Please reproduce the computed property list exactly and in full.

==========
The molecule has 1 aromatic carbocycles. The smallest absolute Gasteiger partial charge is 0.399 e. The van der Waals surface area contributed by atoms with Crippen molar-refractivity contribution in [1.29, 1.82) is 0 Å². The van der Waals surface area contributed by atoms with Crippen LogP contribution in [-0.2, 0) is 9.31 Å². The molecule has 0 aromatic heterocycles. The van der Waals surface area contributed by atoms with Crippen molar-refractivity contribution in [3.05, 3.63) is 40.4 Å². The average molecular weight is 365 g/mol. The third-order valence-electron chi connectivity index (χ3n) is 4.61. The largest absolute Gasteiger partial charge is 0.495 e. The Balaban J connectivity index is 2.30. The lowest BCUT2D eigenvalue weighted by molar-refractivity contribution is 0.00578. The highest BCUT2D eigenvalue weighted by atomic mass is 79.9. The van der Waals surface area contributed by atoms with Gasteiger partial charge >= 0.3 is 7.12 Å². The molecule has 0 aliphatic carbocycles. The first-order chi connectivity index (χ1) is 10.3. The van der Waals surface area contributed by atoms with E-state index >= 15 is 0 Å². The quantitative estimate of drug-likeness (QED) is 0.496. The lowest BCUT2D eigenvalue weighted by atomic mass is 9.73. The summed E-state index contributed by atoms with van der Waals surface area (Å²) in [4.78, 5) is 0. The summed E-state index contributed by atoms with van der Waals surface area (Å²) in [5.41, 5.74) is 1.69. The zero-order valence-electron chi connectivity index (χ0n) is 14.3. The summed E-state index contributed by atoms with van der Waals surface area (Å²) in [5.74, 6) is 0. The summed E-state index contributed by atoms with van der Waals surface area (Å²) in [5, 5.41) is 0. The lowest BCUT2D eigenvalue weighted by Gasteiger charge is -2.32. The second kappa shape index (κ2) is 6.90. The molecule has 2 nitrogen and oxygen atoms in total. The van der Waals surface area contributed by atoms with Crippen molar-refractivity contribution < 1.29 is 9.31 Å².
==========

The molecule has 1 aromatic carbocycles. The smallest absolute Gasteiger partial charge is 0.399 e. The van der Waals surface area contributed by atoms with Crippen molar-refractivity contribution in [1.29, 1.82) is 0 Å². The van der Waals surface area contributed by atoms with Crippen LogP contribution in [-0.2, 0) is 9.31 Å². The molecule has 0 aromatic heterocycles. The van der Waals surface area contributed by atoms with Crippen molar-refractivity contribution in [3.05, 3.63) is 40.4 Å². The average molecular weight is 365 g/mol. The third-order valence-electron chi connectivity index (χ3n) is 4.61. The largest absolute Gasteiger partial charge is 0.495 e. The Balaban J connectivity index is 2.30. The lowest BCUT2D eigenvalue weighted by molar-refractivity contribution is 0.00578. The highest BCUT2D eigenvalue weighted by atomic mass is 79.9. The van der Waals surface area contributed by atoms with Gasteiger partial charge >= 0.3 is 7.12 Å². The molecule has 0 aliphatic carbocycles. The first-order chi connectivity index (χ1) is 10.3. The van der Waals surface area contributed by atoms with E-state index >= 15 is 0 Å². The quantitative estimate of drug-likeness (QED) is 0.496. The lowest BCUT2D eigenvalue weighted by atomic mass is 9.73. The summed E-state index contributed by atoms with van der Waals surface area (Å²) in [4.78, 5) is 0. The summed E-state index contributed by atoms with van der Waals surface area (Å²) in [5.41, 5.74) is 1.69. The zero-order valence-electron chi connectivity index (χ0n) is 14.3. The summed E-state index contributed by atoms with van der Waals surface area (Å²) in [5.74, 6) is 0. The summed E-state index contributed by atoms with van der Waals surface area (Å²) in [5, 5.41) is 0. The lowest BCUT2D eigenvalue weighted by Gasteiger charge is -2.32. The second kappa shape index (κ2) is 6.90. The molecule has 2 nitrogen and oxygen atoms in total. The van der Waals surface area contributed by atoms with Crippen molar-refractivity contribution < 1.29 is 9.31 Å².